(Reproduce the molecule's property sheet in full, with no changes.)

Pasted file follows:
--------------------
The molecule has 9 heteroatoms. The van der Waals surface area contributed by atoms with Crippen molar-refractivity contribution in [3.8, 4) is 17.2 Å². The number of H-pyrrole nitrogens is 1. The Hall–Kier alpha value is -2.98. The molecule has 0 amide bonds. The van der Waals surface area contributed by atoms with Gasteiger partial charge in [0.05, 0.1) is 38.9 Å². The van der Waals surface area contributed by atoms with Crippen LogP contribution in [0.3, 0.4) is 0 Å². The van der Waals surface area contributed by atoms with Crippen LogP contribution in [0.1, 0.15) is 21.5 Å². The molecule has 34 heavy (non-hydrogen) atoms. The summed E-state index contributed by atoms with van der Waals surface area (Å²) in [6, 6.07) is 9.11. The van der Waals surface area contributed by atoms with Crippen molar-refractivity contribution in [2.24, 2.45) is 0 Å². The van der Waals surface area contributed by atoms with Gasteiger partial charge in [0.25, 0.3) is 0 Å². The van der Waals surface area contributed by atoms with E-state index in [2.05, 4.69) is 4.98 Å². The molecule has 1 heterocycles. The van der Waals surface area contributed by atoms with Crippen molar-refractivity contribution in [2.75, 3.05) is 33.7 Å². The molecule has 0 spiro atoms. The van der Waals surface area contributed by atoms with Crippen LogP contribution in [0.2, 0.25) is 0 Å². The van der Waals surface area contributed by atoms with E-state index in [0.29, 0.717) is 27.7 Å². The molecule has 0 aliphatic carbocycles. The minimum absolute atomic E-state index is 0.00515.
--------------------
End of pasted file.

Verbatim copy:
The molecule has 9 heteroatoms. The van der Waals surface area contributed by atoms with Crippen molar-refractivity contribution in [3.8, 4) is 17.2 Å². The number of H-pyrrole nitrogens is 1. The Hall–Kier alpha value is -2.98. The molecule has 0 amide bonds. The van der Waals surface area contributed by atoms with Gasteiger partial charge in [0.05, 0.1) is 38.9 Å². The van der Waals surface area contributed by atoms with Crippen LogP contribution in [0.3, 0.4) is 0 Å². The van der Waals surface area contributed by atoms with Crippen LogP contribution in [0.1, 0.15) is 21.5 Å². The molecule has 34 heavy (non-hydrogen) atoms. The summed E-state index contributed by atoms with van der Waals surface area (Å²) in [6, 6.07) is 9.11. The van der Waals surface area contributed by atoms with Crippen molar-refractivity contribution in [2.24, 2.45) is 0 Å². The van der Waals surface area contributed by atoms with Gasteiger partial charge in [0.25, 0.3) is 0 Å². The van der Waals surface area contributed by atoms with E-state index in [2.05, 4.69) is 4.98 Å². The molecule has 1 heterocycles. The van der Waals surface area contributed by atoms with Crippen molar-refractivity contribution in [2.75, 3.05) is 33.7 Å². The molecule has 0 spiro atoms. The van der Waals surface area contributed by atoms with Crippen LogP contribution in [0.2, 0.25) is 0 Å². The van der Waals surface area contributed by atoms with E-state index in [0.29, 0.717) is 27.7 Å². The molecule has 0 aliphatic carbocycles. The minimum absolute atomic E-state index is 0.00515.